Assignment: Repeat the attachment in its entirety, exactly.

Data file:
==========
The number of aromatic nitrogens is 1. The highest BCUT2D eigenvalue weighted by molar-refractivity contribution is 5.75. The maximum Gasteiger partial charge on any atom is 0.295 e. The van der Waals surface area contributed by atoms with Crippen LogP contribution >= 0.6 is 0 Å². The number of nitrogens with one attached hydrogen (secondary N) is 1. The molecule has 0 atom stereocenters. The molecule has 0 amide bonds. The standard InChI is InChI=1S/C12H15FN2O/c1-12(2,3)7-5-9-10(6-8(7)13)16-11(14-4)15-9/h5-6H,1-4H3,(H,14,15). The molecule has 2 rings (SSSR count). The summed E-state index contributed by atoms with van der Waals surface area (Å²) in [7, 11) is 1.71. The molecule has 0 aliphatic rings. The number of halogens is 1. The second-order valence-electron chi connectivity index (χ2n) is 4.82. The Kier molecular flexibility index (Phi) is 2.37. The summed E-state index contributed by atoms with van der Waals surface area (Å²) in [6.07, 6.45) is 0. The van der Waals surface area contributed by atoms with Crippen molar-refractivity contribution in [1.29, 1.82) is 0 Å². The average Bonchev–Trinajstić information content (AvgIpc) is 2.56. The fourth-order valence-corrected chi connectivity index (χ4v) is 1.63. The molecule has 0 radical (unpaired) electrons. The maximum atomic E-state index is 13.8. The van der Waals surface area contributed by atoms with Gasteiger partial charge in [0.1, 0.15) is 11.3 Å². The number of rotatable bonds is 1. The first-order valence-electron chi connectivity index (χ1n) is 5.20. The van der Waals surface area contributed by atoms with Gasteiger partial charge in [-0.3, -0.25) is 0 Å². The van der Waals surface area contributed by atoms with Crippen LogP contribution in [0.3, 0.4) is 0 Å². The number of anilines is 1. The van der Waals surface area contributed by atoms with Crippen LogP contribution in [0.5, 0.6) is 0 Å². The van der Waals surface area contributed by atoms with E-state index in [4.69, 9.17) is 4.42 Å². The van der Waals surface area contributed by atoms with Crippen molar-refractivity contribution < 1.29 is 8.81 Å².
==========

The number of aromatic nitrogens is 1. The highest BCUT2D eigenvalue weighted by molar-refractivity contribution is 5.75. The maximum Gasteiger partial charge on any atom is 0.295 e. The van der Waals surface area contributed by atoms with Crippen LogP contribution >= 0.6 is 0 Å². The number of nitrogens with one attached hydrogen (secondary N) is 1. The molecule has 0 atom stereocenters. The molecule has 0 amide bonds. The standard InChI is InChI=1S/C12H15FN2O/c1-12(2,3)7-5-9-10(6-8(7)13)16-11(14-4)15-9/h5-6H,1-4H3,(H,14,15). The molecule has 2 rings (SSSR count). The summed E-state index contributed by atoms with van der Waals surface area (Å²) in [7, 11) is 1.71. The molecule has 0 aliphatic rings. The number of halogens is 1. The second-order valence-electron chi connectivity index (χ2n) is 4.82. The Kier molecular flexibility index (Phi) is 2.37. The summed E-state index contributed by atoms with van der Waals surface area (Å²) in [6.07, 6.45) is 0. The van der Waals surface area contributed by atoms with Crippen molar-refractivity contribution in [1.29, 1.82) is 0 Å². The average Bonchev–Trinajstić information content (AvgIpc) is 2.56. The fourth-order valence-corrected chi connectivity index (χ4v) is 1.63. The molecule has 0 radical (unpaired) electrons. The maximum atomic E-state index is 13.8. The van der Waals surface area contributed by atoms with Gasteiger partial charge in [0.1, 0.15) is 11.3 Å². The number of rotatable bonds is 1. The first-order valence-electron chi connectivity index (χ1n) is 5.20. The van der Waals surface area contributed by atoms with Gasteiger partial charge in [-0.3, -0.25) is 0 Å². The van der Waals surface area contributed by atoms with Crippen LogP contribution in [0.3, 0.4) is 0 Å². The number of anilines is 1. The van der Waals surface area contributed by atoms with Crippen LogP contribution in [0.5, 0.6) is 0 Å². The van der Waals surface area contributed by atoms with E-state index in [4.69, 9.17) is 4.42 Å². The van der Waals surface area contributed by atoms with Crippen molar-refractivity contribution < 1.29 is 8.81 Å².